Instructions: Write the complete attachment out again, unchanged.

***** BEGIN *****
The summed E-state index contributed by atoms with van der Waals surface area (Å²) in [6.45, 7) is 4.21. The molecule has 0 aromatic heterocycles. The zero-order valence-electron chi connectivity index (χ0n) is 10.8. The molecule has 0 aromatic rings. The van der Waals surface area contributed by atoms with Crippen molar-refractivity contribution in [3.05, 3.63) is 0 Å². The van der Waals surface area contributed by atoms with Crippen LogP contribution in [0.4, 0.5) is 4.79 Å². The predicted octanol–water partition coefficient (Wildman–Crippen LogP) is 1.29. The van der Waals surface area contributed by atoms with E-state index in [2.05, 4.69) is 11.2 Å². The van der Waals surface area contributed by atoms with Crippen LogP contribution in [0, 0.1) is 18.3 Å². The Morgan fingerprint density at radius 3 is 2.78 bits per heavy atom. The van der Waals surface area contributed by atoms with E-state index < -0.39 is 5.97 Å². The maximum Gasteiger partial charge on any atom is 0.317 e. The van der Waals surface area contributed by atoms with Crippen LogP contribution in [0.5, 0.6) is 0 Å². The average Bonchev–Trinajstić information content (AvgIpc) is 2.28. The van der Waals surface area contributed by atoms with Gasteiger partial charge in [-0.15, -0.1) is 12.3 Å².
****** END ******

The summed E-state index contributed by atoms with van der Waals surface area (Å²) in [6.45, 7) is 4.21. The molecule has 0 aromatic heterocycles. The zero-order valence-electron chi connectivity index (χ0n) is 10.8. The molecule has 0 aromatic rings. The van der Waals surface area contributed by atoms with Crippen molar-refractivity contribution in [3.05, 3.63) is 0 Å². The van der Waals surface area contributed by atoms with Crippen LogP contribution in [0.4, 0.5) is 4.79 Å². The predicted octanol–water partition coefficient (Wildman–Crippen LogP) is 1.29. The van der Waals surface area contributed by atoms with E-state index in [2.05, 4.69) is 11.2 Å². The van der Waals surface area contributed by atoms with Crippen LogP contribution in [0, 0.1) is 18.3 Å². The Morgan fingerprint density at radius 3 is 2.78 bits per heavy atom. The van der Waals surface area contributed by atoms with E-state index < -0.39 is 5.97 Å². The maximum Gasteiger partial charge on any atom is 0.317 e. The van der Waals surface area contributed by atoms with Crippen LogP contribution in [0.5, 0.6) is 0 Å². The average Bonchev–Trinajstić information content (AvgIpc) is 2.28. The van der Waals surface area contributed by atoms with Gasteiger partial charge in [-0.15, -0.1) is 12.3 Å².